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Soot, char and ash: more toxic than you think

When you think of charred wood, ash or soot, you might think that they are little more than harmless by-products of incomplete combustion. Afterall, haven’t people cooked their food and kept warm by burning wood in their stoves and fireplaces for millennia? 

When you see photos taken during the overhaul phase of structure fires it is not uncommon to see firefighters working without their BAs, breathing in toxic particulate, and their faces covered in soot. Images like these gives the impression that post-fire environments are of little concern and relatively safe. However, this is far from the truth.

Risks of exposure to burned wood

The World Health Organization estimates that roughly 4 million people worldwide die prematurely each year from diseases caused by the domestic burning of wood.1 The WHO states: ‘While the situation in developing countries, where people often cook over open fires in their homes, is more dire, wood burning is nonetheless becoming a major public health concern in the developed world as well. According to a 2016 report by the Danish Ecological Council, pollution from wood burning now contributes to approximately 50% of all health damages. Pollution from wood burning is now the most health damaging and expensive environmental problem in Denmark, causing several times more harm than fine particles from domestic road traffic.’2,3 

That being said, maybe there’s more to the story about soot, char and ash that firefighters need to be aware of.

Soot and Sir Percivall Pott’s discovery 

Sir Percivall Pott (1714–1788) was an English surgeon and the first scientist to demonstrate that cancer may be caused by an environmental carcinogen. In 1775, Pott found a correlation between chimney sweeps’ exposure to soot and a high incidence of a condition called ‘soot wart’, a cancer later found to be squamous cell carcinoma. The cancer primarily affected chimney sweeps who had been in contact with soot since their early childhood.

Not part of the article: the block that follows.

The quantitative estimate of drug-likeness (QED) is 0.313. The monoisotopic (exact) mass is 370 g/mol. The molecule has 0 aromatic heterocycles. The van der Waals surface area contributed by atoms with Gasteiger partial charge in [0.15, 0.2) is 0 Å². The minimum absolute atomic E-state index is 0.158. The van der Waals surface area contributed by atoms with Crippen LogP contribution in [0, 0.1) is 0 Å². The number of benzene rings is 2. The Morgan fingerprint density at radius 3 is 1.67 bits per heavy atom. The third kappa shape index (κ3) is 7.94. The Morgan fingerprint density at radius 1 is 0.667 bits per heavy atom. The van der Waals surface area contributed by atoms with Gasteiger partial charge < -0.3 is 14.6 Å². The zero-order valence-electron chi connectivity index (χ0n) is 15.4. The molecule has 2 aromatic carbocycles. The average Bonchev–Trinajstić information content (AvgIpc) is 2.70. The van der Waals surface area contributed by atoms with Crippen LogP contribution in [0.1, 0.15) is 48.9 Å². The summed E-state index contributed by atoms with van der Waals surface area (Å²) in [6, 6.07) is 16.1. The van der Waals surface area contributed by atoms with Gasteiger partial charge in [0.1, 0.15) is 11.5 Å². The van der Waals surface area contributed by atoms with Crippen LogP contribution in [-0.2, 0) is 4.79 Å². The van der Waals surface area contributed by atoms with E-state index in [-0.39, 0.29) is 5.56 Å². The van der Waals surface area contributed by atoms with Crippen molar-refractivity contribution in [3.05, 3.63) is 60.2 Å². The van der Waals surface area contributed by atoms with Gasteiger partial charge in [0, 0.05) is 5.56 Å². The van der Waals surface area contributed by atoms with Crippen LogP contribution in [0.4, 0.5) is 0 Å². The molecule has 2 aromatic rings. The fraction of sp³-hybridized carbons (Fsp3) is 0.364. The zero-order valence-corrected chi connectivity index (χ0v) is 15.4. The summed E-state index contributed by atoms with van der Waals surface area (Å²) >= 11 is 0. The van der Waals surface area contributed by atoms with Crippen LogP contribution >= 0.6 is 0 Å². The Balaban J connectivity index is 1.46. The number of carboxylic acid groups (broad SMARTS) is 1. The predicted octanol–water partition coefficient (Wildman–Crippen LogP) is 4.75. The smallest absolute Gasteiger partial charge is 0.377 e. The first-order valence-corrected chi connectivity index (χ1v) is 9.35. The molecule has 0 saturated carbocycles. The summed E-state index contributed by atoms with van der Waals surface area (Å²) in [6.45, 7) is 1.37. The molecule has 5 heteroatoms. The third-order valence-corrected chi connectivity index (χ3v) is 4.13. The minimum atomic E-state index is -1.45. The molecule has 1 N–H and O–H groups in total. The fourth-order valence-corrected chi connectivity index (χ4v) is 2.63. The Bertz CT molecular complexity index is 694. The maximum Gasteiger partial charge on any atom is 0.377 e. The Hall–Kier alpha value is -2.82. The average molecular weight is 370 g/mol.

In the 1700s and early 1800s, boys (often orphans) as young as 4 years of age, known as ‘climbing boys’, were used as chimney sweeps due to their small size, which allowed them to fit inside chimney flues. During this time in history, most people burned wood in their fireplaces to keep warm. It wasn’t until the early 1800s that coal was being widely used. 

Boys as young as 8 years old contracted the disease and many suffered an array of other debilitating illnesses resulting in respiratory and cardiovascular ailments and even blindness. It is believed that dermal absorption, inhalation and ingestion of soot and creosote triggered the diseases. 

Pressure treated lumber 

Buildings throughout the world that are constructed with wood often contain pressure-treated lumber. Because of its ability to resist rot, fungi and termites, it is commonly used where wood comes into contact with concrete floors or masonry walls or when it is exposed to the elements such as outdoor fencing, decks and picnic tables. In areas where termites are a major problem, treated lumber is used extensively, such as Hawaii where termites cause roughly $100 million dollars in damage annually.4,5